The cost of filling your petrol car has increased by 17% in the past year, as fuel prices reach new record highs.
The national average price of fuel currently stands at 177.3 cents per litre for petrol and 167.6 cents per litre for diesel.
This is an increase of 33% for petrol and an increase of 34% for diesel in the past year, and are now the highest prices AA Ireland has seen since we started recording figures in 1991.
In February 2021, fuel prices were 133.8 cents per litre for petrol, with diesel at 124.9 cents per litre. In February 2020, petrol stood at 141.9c, with diesel at 133.4c.
A recent AA Ireland Twitter poll (501 votes in 24 hours) found that 84% of people have been ‘significantly impacted’ by the high cost of fuel in Ireland.
Cost of filling your vehicle
**Figures are based on the average mileage of 17,000km per year (CPCC figures), a 50 litre fuel tank and a travel range of 700km per tank**.
In 2020, filling your petrol car cost €64, when the average price per litre stood at €1.28. This cost you €1,554 to fill your car across the year.
In 2021, the cost of filling your petrol car amounted to €75.50, when the average petrol price was €1.51. This amounted to €1,833 for the year, a €279 increase on 2020 (+18%).
So far in 2022, the average price of petrol stands at €1.77 per litre, so it will cost you €88.50 to fill your vehicle. This would cost you €2,149 for the year and is a €595 increase on 2020 figures (+38%) and a €315 increase on 2021 figures (+17%).
60% of the price paid at the pump is tax
The current prices before tax is added stand at 79.375 cents per litre for petrol and 82.358 cents per litre for diesel.
These taxes include:
Excise, which is a duty that is added to the sale of mineral oils, cigarettes and alcohol. It is a fixed amount which is charged per litre and hence does not change as the price fluctuates. Carbon Tax is effectively the same although it is calculated per ton of CO2 generated. This increased in Budget 2022.
National Oil Reserves Agency (NORA) is a tax that is added to all oil fuels to ensure that Ireland meets its EU obligations of keeping a 90 day stock of oil in the event of a shortage.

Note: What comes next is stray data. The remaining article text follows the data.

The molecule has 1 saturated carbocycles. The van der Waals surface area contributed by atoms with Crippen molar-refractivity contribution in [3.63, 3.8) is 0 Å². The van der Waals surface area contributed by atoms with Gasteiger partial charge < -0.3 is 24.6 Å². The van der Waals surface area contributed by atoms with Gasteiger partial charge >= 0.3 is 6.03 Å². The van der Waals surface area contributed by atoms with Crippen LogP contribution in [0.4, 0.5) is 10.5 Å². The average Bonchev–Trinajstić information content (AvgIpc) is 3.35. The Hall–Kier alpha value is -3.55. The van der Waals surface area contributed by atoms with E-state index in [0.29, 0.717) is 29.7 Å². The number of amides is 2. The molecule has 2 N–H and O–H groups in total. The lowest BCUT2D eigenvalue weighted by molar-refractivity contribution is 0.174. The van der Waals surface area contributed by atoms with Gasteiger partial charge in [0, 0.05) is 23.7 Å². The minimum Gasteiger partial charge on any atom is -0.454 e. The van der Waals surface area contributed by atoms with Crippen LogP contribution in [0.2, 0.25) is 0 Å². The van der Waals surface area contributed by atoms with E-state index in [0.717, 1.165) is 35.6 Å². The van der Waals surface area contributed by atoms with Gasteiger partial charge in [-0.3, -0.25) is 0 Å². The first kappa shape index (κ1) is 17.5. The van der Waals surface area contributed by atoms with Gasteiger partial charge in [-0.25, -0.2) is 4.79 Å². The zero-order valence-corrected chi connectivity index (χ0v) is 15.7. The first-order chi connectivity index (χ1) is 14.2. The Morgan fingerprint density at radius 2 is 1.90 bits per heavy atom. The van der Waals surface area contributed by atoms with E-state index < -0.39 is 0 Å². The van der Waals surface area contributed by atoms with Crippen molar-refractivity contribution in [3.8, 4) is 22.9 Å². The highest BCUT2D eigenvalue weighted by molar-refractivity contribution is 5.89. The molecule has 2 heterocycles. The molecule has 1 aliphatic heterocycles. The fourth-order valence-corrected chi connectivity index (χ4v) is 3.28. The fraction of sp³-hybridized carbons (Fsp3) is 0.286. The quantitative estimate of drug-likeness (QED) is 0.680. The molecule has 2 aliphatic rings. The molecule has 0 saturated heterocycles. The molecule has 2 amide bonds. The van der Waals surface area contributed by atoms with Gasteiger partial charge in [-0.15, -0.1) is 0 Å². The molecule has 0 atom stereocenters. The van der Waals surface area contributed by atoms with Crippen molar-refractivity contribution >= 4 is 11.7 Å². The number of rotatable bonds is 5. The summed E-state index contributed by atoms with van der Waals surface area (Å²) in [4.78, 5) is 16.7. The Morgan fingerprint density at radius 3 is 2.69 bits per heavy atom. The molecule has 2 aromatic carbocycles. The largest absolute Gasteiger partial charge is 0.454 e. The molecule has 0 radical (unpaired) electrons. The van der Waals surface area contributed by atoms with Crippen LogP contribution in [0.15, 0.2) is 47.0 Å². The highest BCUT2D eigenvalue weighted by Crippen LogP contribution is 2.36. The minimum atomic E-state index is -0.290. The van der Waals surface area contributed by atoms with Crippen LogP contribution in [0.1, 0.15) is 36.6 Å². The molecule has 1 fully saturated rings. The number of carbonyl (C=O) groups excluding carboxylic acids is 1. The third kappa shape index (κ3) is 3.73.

VAT (23%) is a general tax placed on almost all goods and services sold. The simple principle behind VAT is consumers pay a tax on the products they buy based on the value of the product.
In a Twitter poll, we asked about the taxation system (771 votes in 24 hours). 86% of those polled said tax should be reduced at the pumps, while 14% said it should not.
It is important to note that the Irish Exchequer relies on the purchase and usage of vehicles with an internal combustion (ICE) for revenue from tax streams.
These include Motor Tax, VRT, fuel excises, Value Added Tax (VAT) and the Carbon Tax. Collectively, these taxes raise around €5 billion for the Irish Exchequer each year.
But, as a result of high fuel prices, are people considering switching their mode of transport away from petrol and diesel vehicles?
The AA poll asked this very question (384 votes in 24 hours). Of those that voted yes, 17% voted for an electric vehicle, 7% voted for public transport and 22% voted for walking or cycling. 54% voted for none of the above.
We do know that electric vehicle sales reached their highest month on record last month.
According to CSO figures, in January 2022, 21% of all new cars licensed for the first time were electric or plug-in hybrid electric vehicles (PHEV).
The share of new electric cars licensed increased from 4% in January 2021 to 11.5% in January 2022.
In January 2022, almost 20% of new private cars licensed were diesel, compared with 34% in the same period in 2021.
Despite these sales, if vehicles with an internal combustion (ICE) are replaced with EVs, how will this tax revenue be raised?
And unless public transport infrastructure is improved in rural areas, people won't be as quick to leave their traditional cars.